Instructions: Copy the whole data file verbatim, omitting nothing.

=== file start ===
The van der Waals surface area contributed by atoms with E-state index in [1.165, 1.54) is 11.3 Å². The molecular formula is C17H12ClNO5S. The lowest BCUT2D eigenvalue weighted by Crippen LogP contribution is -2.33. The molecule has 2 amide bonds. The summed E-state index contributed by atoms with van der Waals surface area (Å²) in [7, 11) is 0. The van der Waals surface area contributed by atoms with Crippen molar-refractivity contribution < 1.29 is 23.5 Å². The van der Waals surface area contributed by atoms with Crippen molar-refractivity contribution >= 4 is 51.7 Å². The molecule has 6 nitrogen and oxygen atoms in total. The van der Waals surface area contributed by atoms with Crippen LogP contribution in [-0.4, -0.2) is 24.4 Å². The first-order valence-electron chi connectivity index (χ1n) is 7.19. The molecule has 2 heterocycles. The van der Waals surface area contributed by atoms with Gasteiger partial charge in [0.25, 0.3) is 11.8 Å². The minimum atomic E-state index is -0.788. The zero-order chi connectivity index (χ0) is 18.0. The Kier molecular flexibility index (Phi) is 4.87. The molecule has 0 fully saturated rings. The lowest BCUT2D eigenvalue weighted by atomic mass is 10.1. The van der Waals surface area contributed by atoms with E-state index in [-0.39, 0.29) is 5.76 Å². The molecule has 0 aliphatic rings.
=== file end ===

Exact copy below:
The van der Waals surface area contributed by atoms with E-state index in [1.165, 1.54) is 11.3 Å². The molecular formula is C17H12ClNO5S. The lowest BCUT2D eigenvalue weighted by Crippen LogP contribution is -2.33. The molecule has 2 amide bonds. The summed E-state index contributed by atoms with van der Waals surface area (Å²) in [7, 11) is 0. The van der Waals surface area contributed by atoms with Crippen molar-refractivity contribution < 1.29 is 23.5 Å². The van der Waals surface area contributed by atoms with Crippen molar-refractivity contribution >= 4 is 51.7 Å². The molecule has 6 nitrogen and oxygen atoms in total. The van der Waals surface area contributed by atoms with Crippen LogP contribution in [-0.4, -0.2) is 24.4 Å². The first-order valence-electron chi connectivity index (χ1n) is 7.19. The molecule has 2 heterocycles. The van der Waals surface area contributed by atoms with Gasteiger partial charge in [0.25, 0.3) is 11.8 Å². The minimum atomic E-state index is -0.788. The zero-order chi connectivity index (χ0) is 18.0. The Kier molecular flexibility index (Phi) is 4.87. The molecule has 0 fully saturated rings. The lowest BCUT2D eigenvalue weighted by atomic mass is 10.1. The van der Waals surface area contributed by atoms with E-state index in [-0.39, 0.29) is 5.76 Å². The molecule has 0 aliphatic rings.